Listening to those researchers,  I could not help thinking that Taiwan needs an America constrained in its freedom to choose. Ukraine has been a potent reminder that it is only Nato membership that constrains the US’s ability to choose whether to succour an ally or not; Article 5 of the treaty demands it must. How good is an ally that remains free to decide on what terms it will come to your aid? What does Taiwan have that Ukraine lacks? The answer is the supply chains and trade routes that so reassure Wu. Their disruption would be a disaster for the United States. Their control by China, even worse.

Slowly but inexorably, the US has modified its position on Taiwan. It once committed not to challenge the concept that Taiwan is part of China, but that was before China became a peer rival, one aiming to replace American global hegemony. Today, even a peaceful reunification with the mainland has begun to seem intolerable to Washington. What makes the present moment so dangerous is that the US is not the only actor to feel uncomfortable with the fragile understanding agreed between Mao and Nixon half a century ago.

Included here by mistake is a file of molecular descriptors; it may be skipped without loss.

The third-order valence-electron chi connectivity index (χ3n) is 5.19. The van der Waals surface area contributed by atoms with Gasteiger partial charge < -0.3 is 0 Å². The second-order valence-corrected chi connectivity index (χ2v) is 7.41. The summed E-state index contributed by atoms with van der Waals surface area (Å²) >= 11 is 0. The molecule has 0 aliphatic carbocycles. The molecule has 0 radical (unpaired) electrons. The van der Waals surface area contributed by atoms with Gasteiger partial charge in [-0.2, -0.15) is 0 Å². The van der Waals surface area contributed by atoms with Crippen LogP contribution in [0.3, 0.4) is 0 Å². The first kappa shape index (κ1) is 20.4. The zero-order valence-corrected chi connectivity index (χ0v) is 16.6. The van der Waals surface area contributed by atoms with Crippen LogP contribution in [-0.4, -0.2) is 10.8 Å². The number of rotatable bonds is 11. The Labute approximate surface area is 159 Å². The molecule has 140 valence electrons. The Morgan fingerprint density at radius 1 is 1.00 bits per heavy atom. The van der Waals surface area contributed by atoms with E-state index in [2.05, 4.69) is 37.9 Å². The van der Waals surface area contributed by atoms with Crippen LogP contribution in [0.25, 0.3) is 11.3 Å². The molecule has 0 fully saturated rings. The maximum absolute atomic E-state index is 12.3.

[See also: The end of panda diplomacy]

The Taiwanese officials I spoke to during my visit believe that Xi Jinping has unilaterally modified the status quo over Taiwan. As made clear in Xi’s speech on Taiwan in January 2019, China now affirms that the status quo is in fact a status quo of irrevocable movement towards reunification. For the current government in Taipei, this could not be further from the truth: the status quo is not committed to any final outcome or resolution. It is open. By contrast, the opposition Kuomintang party (KMT) has traditionally agreed with Beijing on the interpretation that Taiwan is part of China, while disagreeing on what “China” means and who should rule it. When asked by a journalist if he would join an anti-independence protest last October the KMT presidential candidate, Hou Yu-ih, answered: “I am against Taiwanese independence and I defend the Republic of China.” The Republic of China, a paper concept, includes Taiwan as one of its provinces. For many outside the island, these subtle distinctions are hard to comprehend.